The changing role of the ODL academic: An auto-ethnographical account

Research output: Contribution to journalArticlepeer-review

Abstract

New academics struggle to make sense of the role expectations they face in the open and distance learning (ODL) context. The article is qualitative in nature and an auto-ethnographic approach is used. The methodology included thematic analysis, coding and categorising of data. I reflect on my personal journey coming from a conventional university, and having to adjust to the ODL environment. The article explores my lived experience towards finding my place within the ODL context. As a reflective study on the changing role of the ODL academic, I believe that this research could inform human resource policy at ODL institutions. It could also pave the way for a more rigorous orientation programme for new academics in ODL that takes cognisance of the feelings of self-doubt, alienation, de-humanisation and loss. The new academic needs to experience empathy from the employer before he or she can show authentic concern towards his or her students.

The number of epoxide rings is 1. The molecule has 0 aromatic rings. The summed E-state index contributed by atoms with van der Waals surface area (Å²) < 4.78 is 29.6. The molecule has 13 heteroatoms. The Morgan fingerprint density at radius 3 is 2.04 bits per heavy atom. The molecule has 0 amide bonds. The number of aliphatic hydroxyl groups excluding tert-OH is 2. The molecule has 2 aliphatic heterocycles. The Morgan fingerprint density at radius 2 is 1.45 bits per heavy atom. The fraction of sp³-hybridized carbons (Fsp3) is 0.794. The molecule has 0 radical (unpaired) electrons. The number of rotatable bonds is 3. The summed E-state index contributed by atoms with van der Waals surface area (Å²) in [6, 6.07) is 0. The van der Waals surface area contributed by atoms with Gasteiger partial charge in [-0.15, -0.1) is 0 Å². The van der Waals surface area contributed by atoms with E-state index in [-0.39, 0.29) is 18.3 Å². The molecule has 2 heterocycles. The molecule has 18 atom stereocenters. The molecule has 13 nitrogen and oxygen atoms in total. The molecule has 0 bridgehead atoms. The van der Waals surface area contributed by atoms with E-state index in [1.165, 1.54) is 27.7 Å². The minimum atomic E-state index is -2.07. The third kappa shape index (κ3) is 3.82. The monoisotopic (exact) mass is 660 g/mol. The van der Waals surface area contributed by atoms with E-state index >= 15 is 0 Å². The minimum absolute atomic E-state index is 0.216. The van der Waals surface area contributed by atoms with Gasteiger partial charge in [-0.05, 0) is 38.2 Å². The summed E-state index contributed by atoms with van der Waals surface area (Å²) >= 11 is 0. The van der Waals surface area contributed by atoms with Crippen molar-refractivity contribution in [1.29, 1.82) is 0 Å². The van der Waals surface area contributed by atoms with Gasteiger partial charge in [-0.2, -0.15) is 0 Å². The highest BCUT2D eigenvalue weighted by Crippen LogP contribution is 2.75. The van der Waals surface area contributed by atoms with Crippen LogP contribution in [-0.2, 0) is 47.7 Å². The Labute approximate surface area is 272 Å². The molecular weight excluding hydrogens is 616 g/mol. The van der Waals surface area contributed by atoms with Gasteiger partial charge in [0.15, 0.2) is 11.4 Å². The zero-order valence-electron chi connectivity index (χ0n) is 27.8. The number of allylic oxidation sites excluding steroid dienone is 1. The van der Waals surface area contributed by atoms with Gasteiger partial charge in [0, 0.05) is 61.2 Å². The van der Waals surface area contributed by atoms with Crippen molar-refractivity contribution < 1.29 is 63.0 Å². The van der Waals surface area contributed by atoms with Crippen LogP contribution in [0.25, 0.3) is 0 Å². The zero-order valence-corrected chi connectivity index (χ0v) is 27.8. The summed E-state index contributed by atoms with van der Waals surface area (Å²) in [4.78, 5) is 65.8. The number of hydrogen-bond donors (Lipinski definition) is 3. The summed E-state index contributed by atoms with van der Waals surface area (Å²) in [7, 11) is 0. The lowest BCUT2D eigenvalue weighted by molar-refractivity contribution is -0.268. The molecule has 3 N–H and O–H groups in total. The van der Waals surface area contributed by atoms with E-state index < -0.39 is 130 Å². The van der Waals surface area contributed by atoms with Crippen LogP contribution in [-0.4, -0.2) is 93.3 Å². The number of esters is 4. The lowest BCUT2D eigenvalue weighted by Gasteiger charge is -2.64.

Original languageEnglish
Pages (from-to)19-33
Number of pages15
JournalProgressio: South African Journal for Open and Distance Learning Practice
Volume35
Issue number2
Publication statusPublished - Jan 2013

Keywords

  • ODL
  • academic staff
  • work experience
  • orientation
  • role expectations
  • auto-ethnographic

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